Monday, October 6, 2014

Bank's are no different from other borrowers

Simon Johnson has an excellent article in Project Syndicate where he points to the improper framing of the debate on bank capital requirements. Supporters of higher capital requirements argue that it is necessary to align incentives and ensure that the bankers have their skin in the game, thereby reining in irresponsible lending. Critics claim that higher capital reserves take away from the amount of capital available for lending, thereby adversely affecting the bank's profitability and limiting lending volumes.

Fundamentally, as Simon Johnson argues, the supporters view capital reserves as a liability whereas the critics view it as an asset. When viewed in this frame of reference, the issue gains much needed clarity.

Consider this. When you visit a bank to borrow money to finance your business, the first level of due-diligence for the banker is to examine the share of owner's equity in the total investment. In a balance sheet, this equity is treated as a liability, or what is owed to shareholders. As a rule of thumb, even the most aggressive banker will demand that the owner put in atleast a fifth of the investment as equity. You will find scarce a business owner who complains that this restriction is adversely affecting his business.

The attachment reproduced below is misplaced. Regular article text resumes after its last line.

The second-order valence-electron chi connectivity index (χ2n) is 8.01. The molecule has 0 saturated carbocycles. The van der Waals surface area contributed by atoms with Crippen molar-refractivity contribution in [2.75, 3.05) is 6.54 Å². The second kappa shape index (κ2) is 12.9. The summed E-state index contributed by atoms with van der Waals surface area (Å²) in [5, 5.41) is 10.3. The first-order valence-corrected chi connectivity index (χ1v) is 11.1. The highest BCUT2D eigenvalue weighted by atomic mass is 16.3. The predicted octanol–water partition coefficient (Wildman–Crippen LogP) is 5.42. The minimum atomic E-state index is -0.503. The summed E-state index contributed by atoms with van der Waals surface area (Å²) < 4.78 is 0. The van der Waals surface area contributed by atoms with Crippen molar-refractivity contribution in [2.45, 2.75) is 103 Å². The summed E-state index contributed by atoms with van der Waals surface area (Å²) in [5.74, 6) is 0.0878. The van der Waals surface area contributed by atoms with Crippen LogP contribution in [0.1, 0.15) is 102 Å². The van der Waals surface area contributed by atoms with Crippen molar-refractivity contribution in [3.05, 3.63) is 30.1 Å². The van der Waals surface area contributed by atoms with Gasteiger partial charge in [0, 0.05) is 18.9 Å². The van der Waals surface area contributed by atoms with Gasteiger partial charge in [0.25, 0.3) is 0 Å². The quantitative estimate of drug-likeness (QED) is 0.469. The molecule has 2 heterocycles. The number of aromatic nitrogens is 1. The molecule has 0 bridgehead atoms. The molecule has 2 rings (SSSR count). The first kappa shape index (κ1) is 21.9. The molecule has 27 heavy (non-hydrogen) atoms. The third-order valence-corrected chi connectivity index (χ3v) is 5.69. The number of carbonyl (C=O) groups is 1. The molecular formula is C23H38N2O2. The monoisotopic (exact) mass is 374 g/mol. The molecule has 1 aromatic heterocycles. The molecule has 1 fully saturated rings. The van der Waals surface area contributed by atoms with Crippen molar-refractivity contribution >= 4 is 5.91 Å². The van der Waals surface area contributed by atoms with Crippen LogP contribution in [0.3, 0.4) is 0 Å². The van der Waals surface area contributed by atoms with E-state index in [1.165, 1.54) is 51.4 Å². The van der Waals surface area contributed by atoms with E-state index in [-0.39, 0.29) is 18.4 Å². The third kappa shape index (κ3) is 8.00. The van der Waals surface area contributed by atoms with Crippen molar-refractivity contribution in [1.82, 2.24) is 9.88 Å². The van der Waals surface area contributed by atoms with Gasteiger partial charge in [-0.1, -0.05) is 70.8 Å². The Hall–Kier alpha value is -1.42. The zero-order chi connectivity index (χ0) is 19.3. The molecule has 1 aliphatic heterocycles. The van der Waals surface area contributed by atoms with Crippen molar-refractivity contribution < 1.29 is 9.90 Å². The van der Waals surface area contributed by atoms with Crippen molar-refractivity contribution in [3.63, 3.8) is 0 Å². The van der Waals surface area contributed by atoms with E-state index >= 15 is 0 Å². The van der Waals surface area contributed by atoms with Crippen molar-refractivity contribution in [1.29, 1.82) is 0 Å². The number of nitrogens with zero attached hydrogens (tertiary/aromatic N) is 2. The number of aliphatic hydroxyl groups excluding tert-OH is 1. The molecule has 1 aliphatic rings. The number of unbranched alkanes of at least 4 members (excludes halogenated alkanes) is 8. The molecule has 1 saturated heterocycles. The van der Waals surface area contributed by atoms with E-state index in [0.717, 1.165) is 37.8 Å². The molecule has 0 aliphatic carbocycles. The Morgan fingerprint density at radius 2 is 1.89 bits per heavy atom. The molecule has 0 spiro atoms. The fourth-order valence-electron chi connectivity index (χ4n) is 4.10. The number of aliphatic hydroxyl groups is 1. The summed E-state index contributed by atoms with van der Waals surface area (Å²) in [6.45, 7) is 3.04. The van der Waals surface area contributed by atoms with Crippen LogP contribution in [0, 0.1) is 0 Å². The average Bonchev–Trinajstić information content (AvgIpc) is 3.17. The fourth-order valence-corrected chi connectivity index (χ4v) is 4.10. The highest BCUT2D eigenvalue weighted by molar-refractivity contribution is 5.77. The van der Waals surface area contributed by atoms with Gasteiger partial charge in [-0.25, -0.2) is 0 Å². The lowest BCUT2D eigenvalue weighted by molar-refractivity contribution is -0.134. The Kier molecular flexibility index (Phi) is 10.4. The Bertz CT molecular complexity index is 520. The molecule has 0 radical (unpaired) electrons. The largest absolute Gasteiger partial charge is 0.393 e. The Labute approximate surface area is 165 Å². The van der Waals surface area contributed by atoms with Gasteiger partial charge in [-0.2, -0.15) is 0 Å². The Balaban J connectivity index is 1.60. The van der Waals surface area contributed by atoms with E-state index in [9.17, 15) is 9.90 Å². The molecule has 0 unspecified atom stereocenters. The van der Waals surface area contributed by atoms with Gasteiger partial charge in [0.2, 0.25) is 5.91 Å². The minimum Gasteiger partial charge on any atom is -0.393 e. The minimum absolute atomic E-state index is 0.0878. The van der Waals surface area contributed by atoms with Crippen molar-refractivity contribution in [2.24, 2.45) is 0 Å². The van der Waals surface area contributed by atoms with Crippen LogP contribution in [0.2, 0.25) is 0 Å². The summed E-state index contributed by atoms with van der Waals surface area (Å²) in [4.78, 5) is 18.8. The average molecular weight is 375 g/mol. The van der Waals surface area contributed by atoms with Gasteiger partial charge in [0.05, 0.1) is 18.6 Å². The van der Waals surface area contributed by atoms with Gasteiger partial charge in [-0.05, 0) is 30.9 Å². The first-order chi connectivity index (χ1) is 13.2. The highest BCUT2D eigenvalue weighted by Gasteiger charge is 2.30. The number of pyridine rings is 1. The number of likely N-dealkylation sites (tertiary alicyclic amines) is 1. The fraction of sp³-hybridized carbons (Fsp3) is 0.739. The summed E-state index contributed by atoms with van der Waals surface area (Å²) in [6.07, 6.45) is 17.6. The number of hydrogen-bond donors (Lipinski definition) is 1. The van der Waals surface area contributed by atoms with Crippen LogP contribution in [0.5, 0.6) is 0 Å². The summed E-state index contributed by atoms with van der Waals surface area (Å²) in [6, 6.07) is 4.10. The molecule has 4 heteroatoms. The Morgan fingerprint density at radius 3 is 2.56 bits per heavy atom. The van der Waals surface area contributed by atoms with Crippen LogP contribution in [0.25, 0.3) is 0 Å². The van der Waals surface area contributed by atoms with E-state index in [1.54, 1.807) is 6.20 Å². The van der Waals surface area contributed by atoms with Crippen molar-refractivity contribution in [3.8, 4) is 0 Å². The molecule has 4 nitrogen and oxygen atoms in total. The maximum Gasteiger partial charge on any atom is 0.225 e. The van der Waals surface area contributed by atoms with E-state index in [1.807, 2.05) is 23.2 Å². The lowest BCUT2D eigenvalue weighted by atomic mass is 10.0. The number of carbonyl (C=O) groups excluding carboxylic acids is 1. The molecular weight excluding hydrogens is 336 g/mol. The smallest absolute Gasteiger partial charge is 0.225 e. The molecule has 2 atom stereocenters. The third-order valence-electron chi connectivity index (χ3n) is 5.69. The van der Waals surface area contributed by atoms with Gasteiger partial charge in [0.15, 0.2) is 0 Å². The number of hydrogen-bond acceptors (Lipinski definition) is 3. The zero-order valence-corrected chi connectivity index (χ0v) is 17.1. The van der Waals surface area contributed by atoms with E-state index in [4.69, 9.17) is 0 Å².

In contrast, when it comes to banker's themselves, it appears to be a case of what is sauce for the goose is not sauce for the gander. Banks borrow from depositors. It is therefore only natural that depositors should demand a similar share of owner's equity from their bank borrowers as lenders to other businesses do. The capital base is the cushion that lenders (in this case, depositors) demand from banks. In other words, it is the explicit restriction that lenders place on the bank's leverage. But banker's, oblivious to this and unlike all other business borrowers, feel that this restriction is detrimental to their business prospects. Somewhere in time, bankers have come to forget that depositors are their lenders, and lenders demand capital/equity stake from owners.

In fact, as the Global Capital Index database shows, very few banks have a capital reserve ratio of even 5%. In other words, banks have been borrowing from their lenders (or depositors) by putting forward less than 5% as equity. And now when someone calls out on this egregious anomaly, bankers turn around and cry foul. Clearly, the critics are being disingenuous.

Update 1 (5/11/2014)

A good primer on bank capital ratio is here

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